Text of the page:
After that we went into the actual Elvis House. I’ve never been a big fan — I expect most people of my generation aren’t — but I went there anyway, since, well, it’s probably the last time I’m setting foot on Memphis. We took a bunch of pictures that included his cars and his airplane. His airplane was quite nice — I hope I get to have an airplane of my own when I grow up.
It turned out everyone else I had contact with was playing a different deck — usually BW. As such, I spent the evening trying to figure out my sideboard myself, after we came back. The final version came to be at the event, since we had all the time in the world because of the flags and hall of fame ceremony. It became apparent BW would be a popular deck, due to Stillmoon Cavaliers being sold out at 25 dollars and stuff like that, so I changed my sideboard accordingly. As you can see from the list above, I played this:
Jace Beleren is, in my opinion, the best card you can have in control matchups. He will win the game by himself if they don’t have an answer, and most of the time they won’t. Thoughtseizes are for the mirror and other control matchups, as well as several other matches when you are on the draw. Flashfreeze is good against Five-Color Control — it counters all their relevant cards other than Mulldrifters (and Blossoms I guess) — as well as being great against Elves, and obviously mainly Red decks.
Sower is against Kithkin (from now on, whenever I say Kithkin or BW, you read both) as well as Elves. I don’t like the fourth Sower in the mirror, though I keep in the three I already have maindeck. Infest and Stillmoon are pretty much only against Kithkin. I don’t play four Infest because I have so many creatures myself — Sowers, Scions and Stillmoons — and it’s not uncommon that you wish you had a removal spell instead. It’s possible, though, that a 3/3 Split is better. The thing with Infest is that it counters one of the ways they have of beating you — being too quick with turn 3 Procession. The problem with it is that they have Ajani and Anthem, to limit the number of things you kill, and if they have Blossom, Infest isn’t really a solution.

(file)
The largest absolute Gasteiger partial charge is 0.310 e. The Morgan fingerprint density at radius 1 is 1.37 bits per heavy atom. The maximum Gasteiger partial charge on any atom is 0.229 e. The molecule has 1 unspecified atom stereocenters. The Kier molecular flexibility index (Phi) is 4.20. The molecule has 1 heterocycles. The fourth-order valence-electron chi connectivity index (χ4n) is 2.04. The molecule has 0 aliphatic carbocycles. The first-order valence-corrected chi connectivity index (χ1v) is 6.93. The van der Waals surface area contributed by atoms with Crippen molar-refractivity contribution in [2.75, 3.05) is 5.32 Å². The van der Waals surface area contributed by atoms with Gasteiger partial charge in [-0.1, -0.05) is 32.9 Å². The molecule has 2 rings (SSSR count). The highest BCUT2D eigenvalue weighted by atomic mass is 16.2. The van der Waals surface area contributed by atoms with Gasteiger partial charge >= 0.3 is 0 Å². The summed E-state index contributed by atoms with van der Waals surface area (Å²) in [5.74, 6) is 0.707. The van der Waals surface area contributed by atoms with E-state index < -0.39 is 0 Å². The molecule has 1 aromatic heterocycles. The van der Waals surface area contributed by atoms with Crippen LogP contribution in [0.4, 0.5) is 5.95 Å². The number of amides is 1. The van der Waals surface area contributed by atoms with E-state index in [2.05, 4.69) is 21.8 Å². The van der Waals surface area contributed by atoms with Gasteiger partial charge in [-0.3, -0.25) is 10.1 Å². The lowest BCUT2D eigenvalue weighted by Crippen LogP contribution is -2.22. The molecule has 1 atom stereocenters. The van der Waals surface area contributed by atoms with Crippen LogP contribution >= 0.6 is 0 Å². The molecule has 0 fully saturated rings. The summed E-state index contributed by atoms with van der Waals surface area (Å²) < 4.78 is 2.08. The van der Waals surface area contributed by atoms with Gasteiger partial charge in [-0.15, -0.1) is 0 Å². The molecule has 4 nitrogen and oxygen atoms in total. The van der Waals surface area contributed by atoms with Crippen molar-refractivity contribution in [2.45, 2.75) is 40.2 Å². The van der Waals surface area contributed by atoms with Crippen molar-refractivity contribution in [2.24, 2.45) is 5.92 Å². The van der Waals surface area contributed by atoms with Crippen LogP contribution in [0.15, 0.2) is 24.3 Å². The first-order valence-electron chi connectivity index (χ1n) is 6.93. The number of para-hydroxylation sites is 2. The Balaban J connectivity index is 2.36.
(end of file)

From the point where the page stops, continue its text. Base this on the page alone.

The third Agony Warp is a random card, against Elves, Red decks, Kithkin (though not BW), and Merfolk.
So, it began.
Round 1: Edel, Willy (RW Kithkin)
D’oh. Still, I knew what he was playing, and I considered it a good matchup, so I wasn’t all that sad to play against him. I knew he had no removal maindeck, so my Sowers would be key. He also knew that.
We roll the die and I win. I ask him to lend me a die, because I left mine at home, and he says since I won I can keep this one, because it’s obviously an unlucky die for him. We both mulligan our opening hands and I keep a hand of Broken Ambitions, Remove Soul, two other spells, and two lands.
I pass turn 2 with two open mana and those two counters in my hand. He plays Knight of Meadowgrain. In this position, I think the best play is normally to counter with Remove Soul, not close, since Ambition stops both Ajani and Procession, as well as countering any two-drop he tries to play turn 3, but the thing is that I still only had those two lands from my opening hand. That meant I wouldn’t be able to Ambitions a two-drop next turn. I decided to play the Ambitions, to try to get another land (or two, because I had Sower and Command), and it ends up losing this game for me. I clash into a land and he plays a Procession. Then he plays an Ajani, and pumps his tokens. He has a Mutavault, which is also getting pumped on future turns. I draw a fourth Land and a Blossom and fight hard with my Sower, stealing a token, blocking, bouncing the Sower with Cryptic Command, stealing another guy. He has a second Ajani when his first one dies, as well as a Meadowgrain.